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Article: Paving the Road to Hell

Date: (19 January 2011)    |    

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Only the cynical would doubt that the government had the best of intentions in raising the age of both parties to a marriage from 18 to 21 with the stated aim of tackling the acknowledged evil of forced marriage. Chris Mullin, a junior minister in the last Labour administration and a man with evident sincere concern for immigration issues, devoted a small but memorable section of his memoirs 'A view from the foothills' to his delight in the advancement of the measure as a rare example of the ability to do some small good whilst in power. There is real bathos then in the recent decision of the Court of Appeal to allow the joined appeals in the case of R oao Quila and Others v Secretary of State for the Home Department [2010] EWCA Civ 1482,1 on the basis that they amounted to an unlawful infringement of the Claimants' rights.

Where did it all go wrong?

Sedley LJ, with whom Pitchford LJ agreed 'for the reasons he has given', in a thorough survey of the law, serving to remind us all of how much we will miss him when he retires, found that the rule was not irrational in the traditional sense of having no bearing on its intended target and was not ultra vires. He did however find that the rule interfered 'sharply' with a fundamental right in a manner that made the question of its proportionality central in both common law and in respect of its impact on the Appellants' right to family life under article 8 of the ECHR. It was therefore clearly cogent that it was common ground that in these two instant cases there was no suggestion that the marriage was anything other than genuine, and that the sole reason for the refusal of leave was the age of the parties.2

From that point the game was up for the Secretary of State. Not only was the interference unjustified insofar as it affected the Appellants, but the Secretary of State's reasoning left a great deal to be desired, it was described at one point (para 62) as 'inadequate and muddled'. So many flaws were highlighted that a detailed treatment would cover a great deal of space, for present purposes it suffices to note that (amongst many other problems) (a) the Secretary of State's own argument was that the rule would not function if the decision maker was required to assess the genuineness of the marriage, but there was no answer to the point that appeals against refusals in the Tribunal would inevitably have to confront the issue of the genuineness of the marriage, and (b) there was no justification put forward whatsoever for the exemption of spouses of the armed forces from the measure.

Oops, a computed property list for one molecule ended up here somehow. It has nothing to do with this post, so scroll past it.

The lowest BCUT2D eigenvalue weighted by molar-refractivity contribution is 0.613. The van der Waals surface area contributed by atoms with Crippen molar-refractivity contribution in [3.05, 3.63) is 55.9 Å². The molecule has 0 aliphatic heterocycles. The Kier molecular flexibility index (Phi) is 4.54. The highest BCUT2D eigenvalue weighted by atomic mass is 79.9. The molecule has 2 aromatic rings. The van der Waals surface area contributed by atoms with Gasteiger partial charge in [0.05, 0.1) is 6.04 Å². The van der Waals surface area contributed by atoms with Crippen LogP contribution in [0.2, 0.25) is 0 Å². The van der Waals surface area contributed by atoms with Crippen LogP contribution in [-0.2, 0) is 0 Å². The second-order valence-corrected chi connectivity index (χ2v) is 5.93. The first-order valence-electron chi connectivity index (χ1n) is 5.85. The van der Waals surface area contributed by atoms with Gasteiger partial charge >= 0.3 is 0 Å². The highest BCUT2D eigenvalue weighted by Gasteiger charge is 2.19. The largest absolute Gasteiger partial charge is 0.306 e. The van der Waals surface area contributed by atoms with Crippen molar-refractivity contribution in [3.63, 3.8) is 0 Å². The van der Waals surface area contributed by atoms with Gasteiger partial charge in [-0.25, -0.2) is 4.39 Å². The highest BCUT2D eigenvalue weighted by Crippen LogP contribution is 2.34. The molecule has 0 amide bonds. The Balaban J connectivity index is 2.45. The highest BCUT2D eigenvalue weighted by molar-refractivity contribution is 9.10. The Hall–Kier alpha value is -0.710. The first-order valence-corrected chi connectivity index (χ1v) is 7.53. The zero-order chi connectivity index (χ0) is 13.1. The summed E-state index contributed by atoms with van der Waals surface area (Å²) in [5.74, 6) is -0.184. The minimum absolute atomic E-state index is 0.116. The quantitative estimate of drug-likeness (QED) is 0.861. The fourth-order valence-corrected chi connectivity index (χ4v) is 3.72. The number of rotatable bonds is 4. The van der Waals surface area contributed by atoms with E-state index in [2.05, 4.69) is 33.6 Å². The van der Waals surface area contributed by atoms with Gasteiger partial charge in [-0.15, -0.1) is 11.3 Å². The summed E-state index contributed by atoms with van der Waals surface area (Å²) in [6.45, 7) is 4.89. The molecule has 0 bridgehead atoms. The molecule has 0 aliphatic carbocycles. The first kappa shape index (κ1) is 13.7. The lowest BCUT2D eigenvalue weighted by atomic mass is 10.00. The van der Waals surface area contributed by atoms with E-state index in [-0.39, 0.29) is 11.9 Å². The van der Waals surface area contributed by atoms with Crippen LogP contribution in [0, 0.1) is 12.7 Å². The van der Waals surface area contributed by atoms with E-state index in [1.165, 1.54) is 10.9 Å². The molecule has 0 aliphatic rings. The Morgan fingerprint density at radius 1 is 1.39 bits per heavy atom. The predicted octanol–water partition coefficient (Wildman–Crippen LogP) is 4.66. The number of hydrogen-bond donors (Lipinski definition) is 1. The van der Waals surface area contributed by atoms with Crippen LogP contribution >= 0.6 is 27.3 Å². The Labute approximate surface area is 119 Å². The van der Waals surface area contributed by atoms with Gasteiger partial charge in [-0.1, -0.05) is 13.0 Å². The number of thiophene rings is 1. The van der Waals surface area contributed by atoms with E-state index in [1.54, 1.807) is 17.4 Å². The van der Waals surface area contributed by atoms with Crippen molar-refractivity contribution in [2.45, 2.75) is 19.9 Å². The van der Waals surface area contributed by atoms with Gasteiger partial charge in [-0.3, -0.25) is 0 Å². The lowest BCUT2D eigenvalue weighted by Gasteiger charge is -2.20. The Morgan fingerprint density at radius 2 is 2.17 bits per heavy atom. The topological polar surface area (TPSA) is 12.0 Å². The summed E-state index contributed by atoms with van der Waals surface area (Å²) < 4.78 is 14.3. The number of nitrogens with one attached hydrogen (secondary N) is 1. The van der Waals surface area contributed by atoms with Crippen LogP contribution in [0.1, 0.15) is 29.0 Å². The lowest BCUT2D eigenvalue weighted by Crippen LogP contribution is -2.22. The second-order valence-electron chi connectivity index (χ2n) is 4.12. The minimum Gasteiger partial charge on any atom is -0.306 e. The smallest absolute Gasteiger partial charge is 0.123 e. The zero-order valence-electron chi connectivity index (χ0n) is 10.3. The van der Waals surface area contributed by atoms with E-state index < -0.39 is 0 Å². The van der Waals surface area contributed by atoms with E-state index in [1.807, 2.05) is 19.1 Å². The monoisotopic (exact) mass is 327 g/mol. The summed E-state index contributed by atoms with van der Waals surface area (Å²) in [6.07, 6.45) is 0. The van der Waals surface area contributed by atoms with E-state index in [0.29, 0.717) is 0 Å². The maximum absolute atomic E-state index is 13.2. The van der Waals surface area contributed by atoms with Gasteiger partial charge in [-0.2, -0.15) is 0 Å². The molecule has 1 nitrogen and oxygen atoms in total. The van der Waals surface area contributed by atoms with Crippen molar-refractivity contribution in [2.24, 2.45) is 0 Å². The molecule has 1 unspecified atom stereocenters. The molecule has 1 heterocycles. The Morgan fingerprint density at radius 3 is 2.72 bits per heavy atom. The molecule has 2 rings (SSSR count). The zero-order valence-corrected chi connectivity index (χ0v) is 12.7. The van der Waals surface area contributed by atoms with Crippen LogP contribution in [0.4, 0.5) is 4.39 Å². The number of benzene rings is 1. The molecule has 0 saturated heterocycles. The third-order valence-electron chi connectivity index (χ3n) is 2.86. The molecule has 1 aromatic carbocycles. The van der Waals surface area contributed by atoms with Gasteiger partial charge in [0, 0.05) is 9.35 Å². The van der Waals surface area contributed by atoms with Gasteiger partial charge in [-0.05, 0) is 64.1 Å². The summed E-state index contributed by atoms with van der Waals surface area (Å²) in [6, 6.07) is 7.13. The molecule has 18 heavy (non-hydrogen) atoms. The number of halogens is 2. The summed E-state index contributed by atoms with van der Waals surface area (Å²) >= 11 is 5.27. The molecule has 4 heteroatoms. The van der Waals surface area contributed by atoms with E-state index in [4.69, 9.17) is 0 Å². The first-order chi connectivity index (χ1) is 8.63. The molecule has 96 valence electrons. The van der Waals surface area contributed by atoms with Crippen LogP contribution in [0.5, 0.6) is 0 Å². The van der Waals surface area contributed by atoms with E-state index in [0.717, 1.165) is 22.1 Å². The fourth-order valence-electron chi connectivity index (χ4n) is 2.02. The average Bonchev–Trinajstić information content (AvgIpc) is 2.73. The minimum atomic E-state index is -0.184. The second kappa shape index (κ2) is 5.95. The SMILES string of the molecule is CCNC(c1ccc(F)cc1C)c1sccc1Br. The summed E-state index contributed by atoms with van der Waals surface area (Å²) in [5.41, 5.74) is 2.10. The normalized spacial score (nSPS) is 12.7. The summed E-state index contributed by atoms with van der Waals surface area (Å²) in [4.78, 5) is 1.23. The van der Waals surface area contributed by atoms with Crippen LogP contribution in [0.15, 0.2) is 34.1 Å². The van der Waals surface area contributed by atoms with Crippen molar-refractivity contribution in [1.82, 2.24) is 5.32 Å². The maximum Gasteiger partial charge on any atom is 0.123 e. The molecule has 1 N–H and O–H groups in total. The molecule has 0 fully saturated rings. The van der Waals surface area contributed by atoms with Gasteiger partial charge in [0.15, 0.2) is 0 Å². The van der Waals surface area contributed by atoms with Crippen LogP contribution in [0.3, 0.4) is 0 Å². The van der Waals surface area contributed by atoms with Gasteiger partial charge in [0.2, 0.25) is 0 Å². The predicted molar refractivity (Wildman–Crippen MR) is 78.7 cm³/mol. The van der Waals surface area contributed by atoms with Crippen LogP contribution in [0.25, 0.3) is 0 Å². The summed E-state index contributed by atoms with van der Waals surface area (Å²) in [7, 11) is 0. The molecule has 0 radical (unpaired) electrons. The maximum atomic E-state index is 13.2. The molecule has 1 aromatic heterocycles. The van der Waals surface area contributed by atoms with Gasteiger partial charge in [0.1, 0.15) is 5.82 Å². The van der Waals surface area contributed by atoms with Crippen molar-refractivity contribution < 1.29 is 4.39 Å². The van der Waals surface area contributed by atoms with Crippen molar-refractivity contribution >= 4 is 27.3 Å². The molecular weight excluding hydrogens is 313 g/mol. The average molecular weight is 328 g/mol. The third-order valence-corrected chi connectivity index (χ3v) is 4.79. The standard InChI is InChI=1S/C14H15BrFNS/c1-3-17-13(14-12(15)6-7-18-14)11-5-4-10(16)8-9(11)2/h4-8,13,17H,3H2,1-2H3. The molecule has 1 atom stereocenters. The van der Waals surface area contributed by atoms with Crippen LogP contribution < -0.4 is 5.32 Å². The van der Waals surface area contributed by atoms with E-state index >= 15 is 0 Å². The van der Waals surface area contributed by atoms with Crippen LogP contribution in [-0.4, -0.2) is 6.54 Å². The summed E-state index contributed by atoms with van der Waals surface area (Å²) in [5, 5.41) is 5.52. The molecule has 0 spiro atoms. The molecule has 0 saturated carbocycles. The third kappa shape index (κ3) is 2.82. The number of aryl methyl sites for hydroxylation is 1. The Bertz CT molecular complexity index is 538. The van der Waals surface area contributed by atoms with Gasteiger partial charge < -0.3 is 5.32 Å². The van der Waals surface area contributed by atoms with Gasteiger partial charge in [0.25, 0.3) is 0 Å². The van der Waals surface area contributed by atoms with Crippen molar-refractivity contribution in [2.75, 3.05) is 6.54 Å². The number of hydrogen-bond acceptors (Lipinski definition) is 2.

The disappointment that many will feel is that the Court concluded that:

'In my judgment the correct course is to decide these two cases in relation to their own facts, leaving it to the Home Secretary, at least in the first instance, to decide how far their ripples spread. This means that we are moving from the possibility of striking down the rule ...' para 31

There is no doubt good reason for the Courts to be very cautious in striking down measures approved by Parliament. What this leaves unaddressed however is the position of the many applicants and appellants who have already fallen foul of the raised age limit: must they all litigate separately to secure their rights? This is a developing and specialist area, and Duncan Lewis are happy to advise those affected by these developments.


1Strictly speaking, one was heard as a judicial review in the Court of Appeal whilst the other was an appeal against refusal to grant judicial review.
2Interestingly, Gross LJ, whilst agreeing with the result, did not accept that proportionality, or even article 8 (for reasons to do with the article 8 caselaw on related issues) was the key to the outcome. He considered that in these circumstances it was irrational to insist upon the strict application of the rule in the first place.